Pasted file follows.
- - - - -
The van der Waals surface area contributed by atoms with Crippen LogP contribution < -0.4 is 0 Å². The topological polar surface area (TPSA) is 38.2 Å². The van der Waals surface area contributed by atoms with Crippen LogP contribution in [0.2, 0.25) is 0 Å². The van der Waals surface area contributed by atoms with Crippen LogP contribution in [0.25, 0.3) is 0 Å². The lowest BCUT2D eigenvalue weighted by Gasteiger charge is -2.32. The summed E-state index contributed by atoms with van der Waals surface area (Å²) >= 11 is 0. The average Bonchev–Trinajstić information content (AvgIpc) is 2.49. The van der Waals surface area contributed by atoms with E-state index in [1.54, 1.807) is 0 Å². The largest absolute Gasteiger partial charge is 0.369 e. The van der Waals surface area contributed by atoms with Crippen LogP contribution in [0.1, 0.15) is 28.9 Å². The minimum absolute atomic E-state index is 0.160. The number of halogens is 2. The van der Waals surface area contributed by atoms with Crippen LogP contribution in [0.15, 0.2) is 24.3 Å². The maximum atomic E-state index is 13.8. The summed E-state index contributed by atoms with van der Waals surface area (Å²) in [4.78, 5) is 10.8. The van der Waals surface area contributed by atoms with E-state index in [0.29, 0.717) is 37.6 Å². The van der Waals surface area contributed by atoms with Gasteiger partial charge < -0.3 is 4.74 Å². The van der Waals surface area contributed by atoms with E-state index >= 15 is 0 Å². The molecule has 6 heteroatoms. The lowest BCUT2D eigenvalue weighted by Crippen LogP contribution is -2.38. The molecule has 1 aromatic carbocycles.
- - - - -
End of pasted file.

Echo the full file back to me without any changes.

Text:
The van der Waals surface area contributed by atoms with Crippen LogP contribution < -0.4 is 0 Å². The topological polar surface area (TPSA) is 38.2 Å². The van der Waals surface area contributed by atoms with Crippen LogP contribution in [0.2, 0.25) is 0 Å². The van der Waals surface area contributed by atoms with Crippen LogP contribution in [0.25, 0.3) is 0 Å². The lowest BCUT2D eigenvalue weighted by Gasteiger charge is -2.32. The summed E-state index contributed by atoms with van der Waals surface area (Å²) >= 11 is 0. The average Bonchev–Trinajstić information content (AvgIpc) is 2.49. The van der Waals surface area contributed by atoms with E-state index in [1.54, 1.807) is 0 Å². The largest absolute Gasteiger partial charge is 0.369 e. The van der Waals surface area contributed by atoms with Crippen LogP contribution in [0.1, 0.15) is 28.9 Å². The minimum absolute atomic E-state index is 0.160. The number of halogens is 2. The van der Waals surface area contributed by atoms with Crippen LogP contribution in [0.15, 0.2) is 24.3 Å². The maximum atomic E-state index is 13.8. The summed E-state index contributed by atoms with van der Waals surface area (Å²) in [4.78, 5) is 10.8. The van der Waals surface area contributed by atoms with E-state index in [0.29, 0.717) is 37.6 Å². The van der Waals surface area contributed by atoms with Gasteiger partial charge < -0.3 is 4.74 Å². The van der Waals surface area contributed by atoms with E-state index >= 15 is 0 Å². The molecule has 6 heteroatoms. The lowest BCUT2D eigenvalue weighted by Crippen LogP contribution is -2.38. The molecule has 1 aromatic carbocycles.